A friend and business colleague recently asked if I would serve as a reference for a position she is seeking. I was honored she asked and, of course, said “yes.” Several days later I received an email from the recruiting firm with a very long list of questions, as well as a copy of the position description.
One of the questions intrigued me: “What advice can you give us that will help us successfully manage this candidate?” Quite frankly, I’m not sure I understood the question; I think it was open to multiple interpretations. So here is how I answered.
I don’t believe any of us “manage” people. I believe we create an environment in which people can manage themselves. We create that environment in several ways:
- First, we must genuinely care about the people with whom we work. Notice the emphasis; that’s because people don’t work “for us,” they work “with us.”
- Make sure everyone’s expectations are clear, not just yours.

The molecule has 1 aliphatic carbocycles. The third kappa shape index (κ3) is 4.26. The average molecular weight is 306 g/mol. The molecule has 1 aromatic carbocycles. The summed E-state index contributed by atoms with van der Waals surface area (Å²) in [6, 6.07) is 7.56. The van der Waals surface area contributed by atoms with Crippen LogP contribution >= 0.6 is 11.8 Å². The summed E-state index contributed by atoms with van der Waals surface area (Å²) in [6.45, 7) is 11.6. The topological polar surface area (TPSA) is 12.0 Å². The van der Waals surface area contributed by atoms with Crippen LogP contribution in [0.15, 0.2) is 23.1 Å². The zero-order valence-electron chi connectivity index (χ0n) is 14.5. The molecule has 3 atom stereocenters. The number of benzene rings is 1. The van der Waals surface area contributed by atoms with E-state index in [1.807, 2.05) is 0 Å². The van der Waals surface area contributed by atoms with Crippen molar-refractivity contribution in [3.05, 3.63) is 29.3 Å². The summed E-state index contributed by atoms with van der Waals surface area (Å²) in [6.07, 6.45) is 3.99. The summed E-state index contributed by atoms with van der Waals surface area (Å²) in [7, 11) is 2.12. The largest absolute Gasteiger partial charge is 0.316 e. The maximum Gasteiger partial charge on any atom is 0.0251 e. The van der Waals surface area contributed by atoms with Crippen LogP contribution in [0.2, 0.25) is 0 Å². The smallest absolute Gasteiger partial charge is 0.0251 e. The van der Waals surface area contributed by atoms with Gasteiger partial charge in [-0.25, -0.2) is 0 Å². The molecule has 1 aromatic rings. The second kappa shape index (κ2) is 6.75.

- Schedule quarterly conversations so you know what is on each other’s mind—no assumptions.
- Be available so people have access to you. Don’t smother them by micromanaging—have an even exchange of discussion.
- Give feedback quickly, both positive and negative. Provide the former publicly and the latter in private.
- Working with people does not mean you are their pal or they are family.
Creating this type of environment moves your team, your company forward. And remember, your personality or style doesn’t matter—just be you. What does matter is the first point in the list—you must genuinely care about your people and be committed to them—that is non-negotiable.
One of my favorite Jim Collins’ quotes is “The moment you feel like you have to manage someone, you’ve made a hiring mistake.”
In case you are wondering, I didn’t pontificate to this extent in my response to the reference question! I sure was tempted, however.
Managing people can be one of the most challenging aspects of running a business. The roles, responsibilities, expectations and job descriptions are often unclear due to structural issues. EOS®gives you the tools you need to create an accountability chart, make sure you have the right people in the right seats, and that those people get it, want it, and have the capacity to do the job.
Do you have a workplace environment that allows your employees to manage themselves? If not, let’s set up a time to discuss how you can get there. Just fill out the consult form below to request a free, 15-minute, no-obligation phone call with me. I look forward to helping you lighten your load and build a company your employees will thrive in and won’t want to leave.